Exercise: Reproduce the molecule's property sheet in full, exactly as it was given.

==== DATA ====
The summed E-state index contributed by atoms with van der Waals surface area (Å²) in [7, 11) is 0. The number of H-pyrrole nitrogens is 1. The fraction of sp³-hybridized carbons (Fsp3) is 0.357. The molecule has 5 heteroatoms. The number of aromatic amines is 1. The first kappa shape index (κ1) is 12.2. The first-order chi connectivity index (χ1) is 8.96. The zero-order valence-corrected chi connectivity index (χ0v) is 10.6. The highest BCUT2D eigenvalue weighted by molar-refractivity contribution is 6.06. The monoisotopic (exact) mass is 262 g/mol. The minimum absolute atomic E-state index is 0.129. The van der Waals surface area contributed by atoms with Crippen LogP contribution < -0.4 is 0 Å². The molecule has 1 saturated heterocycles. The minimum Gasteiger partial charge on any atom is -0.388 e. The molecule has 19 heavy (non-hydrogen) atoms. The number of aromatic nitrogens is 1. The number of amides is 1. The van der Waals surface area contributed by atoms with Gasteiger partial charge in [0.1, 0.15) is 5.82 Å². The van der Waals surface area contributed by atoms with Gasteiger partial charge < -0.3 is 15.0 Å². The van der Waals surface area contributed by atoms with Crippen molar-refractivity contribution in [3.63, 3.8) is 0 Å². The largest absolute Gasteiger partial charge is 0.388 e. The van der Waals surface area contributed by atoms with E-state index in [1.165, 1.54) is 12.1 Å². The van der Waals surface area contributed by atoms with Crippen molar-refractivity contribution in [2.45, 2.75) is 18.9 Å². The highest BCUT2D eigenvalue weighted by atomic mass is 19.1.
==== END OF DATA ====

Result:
The summed E-state index contributed by atoms with van der Waals surface area (Å²) in [7, 11) is 0. The number of H-pyrrole nitrogens is 1. The fraction of sp³-hybridized carbons (Fsp3) is 0.357. The molecule has 5 heteroatoms. The number of aromatic amines is 1. The first kappa shape index (κ1) is 12.2. The first-order chi connectivity index (χ1) is 8.96. The zero-order valence-corrected chi connectivity index (χ0v) is 10.6. The highest BCUT2D eigenvalue weighted by molar-refractivity contribution is 6.06. The monoisotopic (exact) mass is 262 g/mol. The minimum absolute atomic E-state index is 0.129. The van der Waals surface area contributed by atoms with Crippen LogP contribution < -0.4 is 0 Å². The molecule has 1 saturated heterocycles. The minimum Gasteiger partial charge on any atom is -0.388 e. The molecule has 19 heavy (non-hydrogen) atoms. The number of aromatic nitrogens is 1. The number of amides is 1. The van der Waals surface area contributed by atoms with Gasteiger partial charge in [0.1, 0.15) is 5.82 Å². The van der Waals surface area contributed by atoms with Gasteiger partial charge < -0.3 is 15.0 Å². The van der Waals surface area contributed by atoms with Crippen molar-refractivity contribution in [3.63, 3.8) is 0 Å². The largest absolute Gasteiger partial charge is 0.388 e. The van der Waals surface area contributed by atoms with E-state index in [1.165, 1.54) is 12.1 Å². The van der Waals surface area contributed by atoms with Crippen molar-refractivity contribution in [2.45, 2.75) is 18.9 Å². The highest BCUT2D eigenvalue weighted by atomic mass is 19.1.